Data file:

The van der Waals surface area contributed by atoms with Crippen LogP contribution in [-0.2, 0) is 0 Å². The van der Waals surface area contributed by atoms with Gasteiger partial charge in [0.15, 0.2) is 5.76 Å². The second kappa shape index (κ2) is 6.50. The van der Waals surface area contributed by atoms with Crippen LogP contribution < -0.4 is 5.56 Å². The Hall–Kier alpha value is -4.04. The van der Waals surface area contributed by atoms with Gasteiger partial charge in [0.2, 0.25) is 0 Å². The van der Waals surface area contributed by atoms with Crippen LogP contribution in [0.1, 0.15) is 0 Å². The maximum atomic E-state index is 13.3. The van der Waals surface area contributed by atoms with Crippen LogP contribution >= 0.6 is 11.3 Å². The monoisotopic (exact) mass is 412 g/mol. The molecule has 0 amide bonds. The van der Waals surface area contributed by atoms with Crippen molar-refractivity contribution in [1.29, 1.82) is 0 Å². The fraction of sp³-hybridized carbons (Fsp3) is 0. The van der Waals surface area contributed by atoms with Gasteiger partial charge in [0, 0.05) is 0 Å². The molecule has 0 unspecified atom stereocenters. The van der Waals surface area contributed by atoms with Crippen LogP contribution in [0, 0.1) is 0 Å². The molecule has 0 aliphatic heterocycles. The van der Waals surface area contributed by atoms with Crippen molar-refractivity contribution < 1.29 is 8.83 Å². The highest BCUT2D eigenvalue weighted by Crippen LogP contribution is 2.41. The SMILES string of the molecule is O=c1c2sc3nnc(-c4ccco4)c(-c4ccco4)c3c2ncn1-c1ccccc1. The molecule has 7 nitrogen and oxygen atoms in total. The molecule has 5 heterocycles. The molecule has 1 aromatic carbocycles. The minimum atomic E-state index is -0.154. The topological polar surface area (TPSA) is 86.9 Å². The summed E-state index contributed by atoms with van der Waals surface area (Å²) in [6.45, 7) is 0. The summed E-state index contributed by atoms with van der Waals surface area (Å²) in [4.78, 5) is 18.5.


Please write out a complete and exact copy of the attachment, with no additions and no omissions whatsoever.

The van der Waals surface area contributed by atoms with Crippen LogP contribution in [-0.2, 0) is 0 Å². The van der Waals surface area contributed by atoms with Gasteiger partial charge in [0.15, 0.2) is 5.76 Å². The second kappa shape index (κ2) is 6.50. The van der Waals surface area contributed by atoms with Crippen LogP contribution < -0.4 is 5.56 Å². The Hall–Kier alpha value is -4.04. The van der Waals surface area contributed by atoms with Gasteiger partial charge in [0.2, 0.25) is 0 Å². The van der Waals surface area contributed by atoms with Crippen LogP contribution in [0.1, 0.15) is 0 Å². The maximum atomic E-state index is 13.3. The van der Waals surface area contributed by atoms with Crippen LogP contribution >= 0.6 is 11.3 Å². The monoisotopic (exact) mass is 412 g/mol. The molecule has 0 amide bonds. The van der Waals surface area contributed by atoms with Crippen molar-refractivity contribution in [1.29, 1.82) is 0 Å². The fraction of sp³-hybridized carbons (Fsp3) is 0. The van der Waals surface area contributed by atoms with Gasteiger partial charge in [0, 0.05) is 0 Å². The molecule has 0 unspecified atom stereocenters. The van der Waals surface area contributed by atoms with Crippen LogP contribution in [0, 0.1) is 0 Å². The molecule has 0 aliphatic heterocycles. The van der Waals surface area contributed by atoms with Crippen molar-refractivity contribution < 1.29 is 8.83 Å². The highest BCUT2D eigenvalue weighted by Crippen LogP contribution is 2.41. The SMILES string of the molecule is O=c1c2sc3nnc(-c4ccco4)c(-c4ccco4)c3c2ncn1-c1ccccc1. The molecule has 7 nitrogen and oxygen atoms in total. The molecule has 5 heterocycles. The molecule has 1 aromatic carbocycles. The minimum atomic E-state index is -0.154. The topological polar surface area (TPSA) is 86.9 Å². The summed E-state index contributed by atoms with van der Waals surface area (Å²) in [6.45, 7) is 0. The summed E-state index contributed by atoms with van der Waals surface area (Å²) in [4.78, 5) is 18.5.